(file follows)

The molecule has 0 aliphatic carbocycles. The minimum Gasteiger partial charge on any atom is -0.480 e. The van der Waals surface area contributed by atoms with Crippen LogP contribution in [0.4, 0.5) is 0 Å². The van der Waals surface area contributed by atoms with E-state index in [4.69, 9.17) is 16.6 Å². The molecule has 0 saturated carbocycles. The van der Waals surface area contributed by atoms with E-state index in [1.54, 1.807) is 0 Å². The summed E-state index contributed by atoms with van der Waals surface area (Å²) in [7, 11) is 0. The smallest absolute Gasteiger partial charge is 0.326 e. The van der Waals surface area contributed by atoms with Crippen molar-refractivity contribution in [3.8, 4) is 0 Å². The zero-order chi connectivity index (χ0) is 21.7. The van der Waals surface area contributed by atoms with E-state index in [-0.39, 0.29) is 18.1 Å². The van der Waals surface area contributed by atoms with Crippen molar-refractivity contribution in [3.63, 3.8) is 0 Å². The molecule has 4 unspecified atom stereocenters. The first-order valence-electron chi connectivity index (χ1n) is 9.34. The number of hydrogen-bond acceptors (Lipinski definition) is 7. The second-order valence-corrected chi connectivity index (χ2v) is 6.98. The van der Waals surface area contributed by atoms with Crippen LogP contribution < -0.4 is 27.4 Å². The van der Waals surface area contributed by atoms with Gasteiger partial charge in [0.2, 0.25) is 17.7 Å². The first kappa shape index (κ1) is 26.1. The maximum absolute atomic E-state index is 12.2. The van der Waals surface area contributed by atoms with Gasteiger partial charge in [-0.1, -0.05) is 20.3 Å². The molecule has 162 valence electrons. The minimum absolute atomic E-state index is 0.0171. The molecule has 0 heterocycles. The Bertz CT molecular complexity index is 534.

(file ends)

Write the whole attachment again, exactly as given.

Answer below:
The molecule has 0 aliphatic carbocycles. The minimum Gasteiger partial charge on any atom is -0.480 e. The van der Waals surface area contributed by atoms with Crippen LogP contribution in [0.4, 0.5) is 0 Å². The van der Waals surface area contributed by atoms with E-state index in [4.69, 9.17) is 16.6 Å². The molecule has 0 saturated carbocycles. The van der Waals surface area contributed by atoms with E-state index in [1.54, 1.807) is 0 Å². The summed E-state index contributed by atoms with van der Waals surface area (Å²) in [7, 11) is 0. The smallest absolute Gasteiger partial charge is 0.326 e. The van der Waals surface area contributed by atoms with Crippen molar-refractivity contribution in [3.8, 4) is 0 Å². The zero-order chi connectivity index (χ0) is 21.7. The van der Waals surface area contributed by atoms with E-state index in [-0.39, 0.29) is 18.1 Å². The van der Waals surface area contributed by atoms with Crippen molar-refractivity contribution in [3.63, 3.8) is 0 Å². The molecule has 4 unspecified atom stereocenters. The first-order valence-electron chi connectivity index (χ1n) is 9.34. The number of hydrogen-bond acceptors (Lipinski definition) is 7. The second-order valence-corrected chi connectivity index (χ2v) is 6.98. The van der Waals surface area contributed by atoms with Crippen LogP contribution < -0.4 is 27.4 Å². The van der Waals surface area contributed by atoms with Gasteiger partial charge in [0.2, 0.25) is 17.7 Å². The first kappa shape index (κ1) is 26.1. The maximum absolute atomic E-state index is 12.2. The van der Waals surface area contributed by atoms with Gasteiger partial charge in [-0.1, -0.05) is 20.3 Å². The molecule has 162 valence electrons. The minimum absolute atomic E-state index is 0.0171. The molecule has 0 heterocycles. The Bertz CT molecular complexity index is 534.